Long Weekend in Oslo – Day 2

The second day in Oslo began by having breakfast at the hotel and it was awesome. I love good breakfast and we had very good experience with Thon hotel chain breakfasts, so I was looking forward to that and I sure wasn’t disappointed. It was just perfect. A really wide selection of different types of breakfast foods, fresh juice, you could order different types of coffee and even though we arrived approximately half an hour before breakfast time was scheduled to end, there was still plenty of everything. No photos unfortunately as I kept forgetting my camera, but trust me it was good. 🙂

Then we decided to walk the Karl Johans gate, which is the main street in Oslo with high street fashion shops (not that we did any shopping) and cafes. It was Saturday and a lot of people were strolling down the street as it was also a nice day.

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Karl Johans gate main street

We were heading to see the famous Oslo Opera House, which I’ve heard a lot about. I was told that Norwegians go on the roof of the Opera House on hot days and sunbathe, but I didn’t see any proof of that. There were a lot of tourists and a couple of people sitting and enjoying the sun, but nothing more. The Opera House was beautiful though!

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The Oslo Opera House

We walked on the roof, which had a really nice view into the city.

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The Oslo Opera House

On related thought it seems that the Norwegians are not afraid to experience with unusual architecture. Don’t get me wrong, there are plenty of traditional looking buildings, but there are also a lot of modern buildings and luckily they look like this:

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So yes, a lot of glass and they are high-rises, but all of the buildings had a clever idea, which made them special. Tilted windows, lots of sun terraces and so on. You get an even better view of these building when arriving by train from the airport to Oslo Central Station. At least I liked them a lot. We tend to stick to much more conservative modern architecture in Finland unfortunately.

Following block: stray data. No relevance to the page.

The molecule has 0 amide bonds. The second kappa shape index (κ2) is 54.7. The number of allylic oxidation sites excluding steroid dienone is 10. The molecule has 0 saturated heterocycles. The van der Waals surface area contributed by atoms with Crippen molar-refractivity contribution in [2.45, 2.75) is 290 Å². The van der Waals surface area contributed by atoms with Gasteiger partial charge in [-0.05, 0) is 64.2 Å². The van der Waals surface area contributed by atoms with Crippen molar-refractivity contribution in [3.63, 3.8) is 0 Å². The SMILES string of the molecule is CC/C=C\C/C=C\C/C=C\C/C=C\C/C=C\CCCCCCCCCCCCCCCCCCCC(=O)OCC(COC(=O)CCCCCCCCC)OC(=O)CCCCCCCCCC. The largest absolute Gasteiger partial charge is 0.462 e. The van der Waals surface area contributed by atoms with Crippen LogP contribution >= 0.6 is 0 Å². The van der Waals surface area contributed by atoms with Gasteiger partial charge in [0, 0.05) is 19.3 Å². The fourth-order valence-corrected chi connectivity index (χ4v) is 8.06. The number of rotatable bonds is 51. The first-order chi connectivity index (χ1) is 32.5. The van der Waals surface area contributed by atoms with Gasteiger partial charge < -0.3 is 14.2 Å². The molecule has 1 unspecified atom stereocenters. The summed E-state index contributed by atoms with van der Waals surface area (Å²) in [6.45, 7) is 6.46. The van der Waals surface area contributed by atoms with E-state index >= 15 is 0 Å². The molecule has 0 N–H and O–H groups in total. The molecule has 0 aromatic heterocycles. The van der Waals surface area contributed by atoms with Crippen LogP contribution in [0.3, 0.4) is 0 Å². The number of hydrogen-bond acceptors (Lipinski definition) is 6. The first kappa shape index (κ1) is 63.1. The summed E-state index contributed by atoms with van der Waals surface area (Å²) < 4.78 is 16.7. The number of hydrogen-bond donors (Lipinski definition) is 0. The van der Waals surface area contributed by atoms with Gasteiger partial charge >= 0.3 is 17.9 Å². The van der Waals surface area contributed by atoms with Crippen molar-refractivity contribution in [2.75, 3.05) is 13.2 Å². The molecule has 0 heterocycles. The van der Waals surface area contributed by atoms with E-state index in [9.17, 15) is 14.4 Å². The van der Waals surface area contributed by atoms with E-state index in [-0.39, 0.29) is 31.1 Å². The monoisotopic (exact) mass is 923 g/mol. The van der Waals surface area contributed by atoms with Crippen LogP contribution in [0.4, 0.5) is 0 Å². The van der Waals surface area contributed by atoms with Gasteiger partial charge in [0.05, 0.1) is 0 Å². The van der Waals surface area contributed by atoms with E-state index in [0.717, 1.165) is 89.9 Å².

After the Opera House we headed back to Aker Brygge area where we wanted to catch a boat to Bygdøy, which is a peninsula located near the city center. You can take a bus, but a boat was a much more fun option on a hot day like this. The temperature was around +27°C and it was really hot. The boat departure from Rådhuskai and it was really easy to find as it had Bygdøy sign. The boat leaves every 20 min and you can buy tickets either from the kiosk, which is located on the same pier or directly on the boat with cash or credit card. The only difference is the price as tickets bought in kiosk cost 35NOK (4€) one way and on the boat they cost 55NOK (6,20€) one way. We bought a return ticket in the kiosk, but we have just missed the boat, so we ended up getting smoothies from Fresko, which was located in a shopping center type of shop complex and taking the next boat.

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Aker Brygge

At Bygdøy there are several museums and we were interested in the Kon-Tiki museum, so we left the boat on the second stop. The Kon-Tiki is the name of the raft on which the Norwegian scientist Thor Heyerdahl and his crew crossed the Pacific ocean in 1947. The entrance fee to the museum was 90NOK (10,20€). I found the museum interesting as it had the original Kon-Tiki raft and also the reed boat Ra II and it described Thor Heyerdahl’s theories, preparations for the voyages, and voyages themselves. Somehow I got the feeling that he and his team succeeded despite themselves. Or what do you say that the mind behind the idea of crossing the ocean on a raft couldn’t even swim and knew virtually nothing about sailing?